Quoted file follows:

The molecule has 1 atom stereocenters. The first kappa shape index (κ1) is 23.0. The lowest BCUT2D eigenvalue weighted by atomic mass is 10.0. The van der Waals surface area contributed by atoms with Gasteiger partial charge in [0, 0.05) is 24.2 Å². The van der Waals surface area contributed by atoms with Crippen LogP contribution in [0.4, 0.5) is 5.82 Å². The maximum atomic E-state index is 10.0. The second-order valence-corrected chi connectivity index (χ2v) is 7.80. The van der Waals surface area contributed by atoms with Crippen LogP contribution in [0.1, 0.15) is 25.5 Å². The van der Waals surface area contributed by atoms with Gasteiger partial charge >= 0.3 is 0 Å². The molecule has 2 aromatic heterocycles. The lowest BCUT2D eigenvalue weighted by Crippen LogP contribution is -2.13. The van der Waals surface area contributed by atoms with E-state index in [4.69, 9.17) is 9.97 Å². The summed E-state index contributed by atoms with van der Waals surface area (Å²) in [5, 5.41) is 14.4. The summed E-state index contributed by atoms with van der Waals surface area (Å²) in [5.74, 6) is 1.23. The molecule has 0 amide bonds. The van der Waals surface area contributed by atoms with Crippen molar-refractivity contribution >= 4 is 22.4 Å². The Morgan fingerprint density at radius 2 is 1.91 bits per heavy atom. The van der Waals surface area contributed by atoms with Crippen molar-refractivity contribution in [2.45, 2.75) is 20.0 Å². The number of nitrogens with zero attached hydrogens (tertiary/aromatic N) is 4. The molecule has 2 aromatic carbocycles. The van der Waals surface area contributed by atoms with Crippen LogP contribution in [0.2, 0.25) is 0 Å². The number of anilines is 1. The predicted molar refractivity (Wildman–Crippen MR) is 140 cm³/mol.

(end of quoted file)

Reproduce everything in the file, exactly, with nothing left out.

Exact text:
The molecule has 1 atom stereocenters. The first kappa shape index (κ1) is 23.0. The lowest BCUT2D eigenvalue weighted by atomic mass is 10.0. The van der Waals surface area contributed by atoms with Gasteiger partial charge in [0, 0.05) is 24.2 Å². The van der Waals surface area contributed by atoms with Crippen LogP contribution in [0.4, 0.5) is 5.82 Å². The maximum atomic E-state index is 10.0. The second-order valence-corrected chi connectivity index (χ2v) is 7.80. The van der Waals surface area contributed by atoms with Crippen LogP contribution in [0.1, 0.15) is 25.5 Å². The van der Waals surface area contributed by atoms with Gasteiger partial charge >= 0.3 is 0 Å². The molecule has 2 aromatic heterocycles. The lowest BCUT2D eigenvalue weighted by Crippen LogP contribution is -2.13. The van der Waals surface area contributed by atoms with E-state index in [4.69, 9.17) is 9.97 Å². The summed E-state index contributed by atoms with van der Waals surface area (Å²) in [5, 5.41) is 14.4. The summed E-state index contributed by atoms with van der Waals surface area (Å²) in [5.74, 6) is 1.23. The molecule has 0 amide bonds. The van der Waals surface area contributed by atoms with Crippen molar-refractivity contribution >= 4 is 22.4 Å². The Morgan fingerprint density at radius 2 is 1.91 bits per heavy atom. The van der Waals surface area contributed by atoms with Crippen molar-refractivity contribution in [2.45, 2.75) is 20.0 Å². The number of nitrogens with zero attached hydrogens (tertiary/aromatic N) is 4. The molecule has 2 aromatic carbocycles. The van der Waals surface area contributed by atoms with Crippen LogP contribution in [0.2, 0.25) is 0 Å². The number of anilines is 1. The predicted molar refractivity (Wildman–Crippen MR) is 140 cm³/mol.